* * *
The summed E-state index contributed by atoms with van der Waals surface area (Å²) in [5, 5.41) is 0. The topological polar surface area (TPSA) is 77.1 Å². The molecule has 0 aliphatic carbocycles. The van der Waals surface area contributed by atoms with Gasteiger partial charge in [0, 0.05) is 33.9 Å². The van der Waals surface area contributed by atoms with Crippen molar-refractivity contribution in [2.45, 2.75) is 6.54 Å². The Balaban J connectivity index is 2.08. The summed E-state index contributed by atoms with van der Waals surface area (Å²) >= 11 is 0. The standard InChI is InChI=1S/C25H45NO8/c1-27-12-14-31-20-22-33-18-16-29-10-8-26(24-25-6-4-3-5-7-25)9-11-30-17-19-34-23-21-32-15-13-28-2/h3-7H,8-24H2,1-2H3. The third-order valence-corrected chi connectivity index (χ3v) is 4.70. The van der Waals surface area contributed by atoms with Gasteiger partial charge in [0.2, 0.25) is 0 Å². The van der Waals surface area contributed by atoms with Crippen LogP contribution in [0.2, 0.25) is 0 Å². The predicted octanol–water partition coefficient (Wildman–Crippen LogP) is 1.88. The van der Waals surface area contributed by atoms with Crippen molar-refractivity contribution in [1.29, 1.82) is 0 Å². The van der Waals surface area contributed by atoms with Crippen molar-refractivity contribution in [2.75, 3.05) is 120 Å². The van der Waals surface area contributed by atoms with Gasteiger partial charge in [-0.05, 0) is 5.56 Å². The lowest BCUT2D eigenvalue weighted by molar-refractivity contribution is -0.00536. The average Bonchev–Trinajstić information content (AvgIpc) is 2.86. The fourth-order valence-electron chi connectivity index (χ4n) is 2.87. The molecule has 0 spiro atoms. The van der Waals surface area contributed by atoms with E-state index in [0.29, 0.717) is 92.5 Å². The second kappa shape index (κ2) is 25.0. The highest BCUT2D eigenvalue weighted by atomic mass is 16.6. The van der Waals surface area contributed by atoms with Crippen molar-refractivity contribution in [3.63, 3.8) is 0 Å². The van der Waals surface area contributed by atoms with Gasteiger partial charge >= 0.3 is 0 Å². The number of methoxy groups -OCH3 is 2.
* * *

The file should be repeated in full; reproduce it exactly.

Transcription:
The summed E-state index contributed by atoms with van der Waals surface area (Å²) in [5, 5.41) is 0. The topological polar surface area (TPSA) is 77.1 Å². The molecule has 0 aliphatic carbocycles. The van der Waals surface area contributed by atoms with Gasteiger partial charge in [0, 0.05) is 33.9 Å². The van der Waals surface area contributed by atoms with Crippen molar-refractivity contribution in [2.45, 2.75) is 6.54 Å². The Balaban J connectivity index is 2.08. The summed E-state index contributed by atoms with van der Waals surface area (Å²) >= 11 is 0. The standard InChI is InChI=1S/C25H45NO8/c1-27-12-14-31-20-22-33-18-16-29-10-8-26(24-25-6-4-3-5-7-25)9-11-30-17-19-34-23-21-32-15-13-28-2/h3-7H,8-24H2,1-2H3. The third-order valence-corrected chi connectivity index (χ3v) is 4.70. The van der Waals surface area contributed by atoms with Gasteiger partial charge in [0.2, 0.25) is 0 Å². The van der Waals surface area contributed by atoms with Crippen LogP contribution in [0.2, 0.25) is 0 Å². The predicted octanol–water partition coefficient (Wildman–Crippen LogP) is 1.88. The van der Waals surface area contributed by atoms with Crippen molar-refractivity contribution in [1.29, 1.82) is 0 Å². The van der Waals surface area contributed by atoms with Crippen molar-refractivity contribution in [2.75, 3.05) is 120 Å². The van der Waals surface area contributed by atoms with Gasteiger partial charge in [-0.05, 0) is 5.56 Å². The lowest BCUT2D eigenvalue weighted by molar-refractivity contribution is -0.00536. The average Bonchev–Trinajstić information content (AvgIpc) is 2.86. The fourth-order valence-electron chi connectivity index (χ4n) is 2.87. The molecule has 0 spiro atoms. The van der Waals surface area contributed by atoms with E-state index in [0.29, 0.717) is 92.5 Å². The second kappa shape index (κ2) is 25.0. The highest BCUT2D eigenvalue weighted by atomic mass is 16.6. The van der Waals surface area contributed by atoms with Crippen molar-refractivity contribution in [3.63, 3.8) is 0 Å². The van der Waals surface area contributed by atoms with Gasteiger partial charge >= 0.3 is 0 Å². The number of methoxy groups -OCH3 is 2.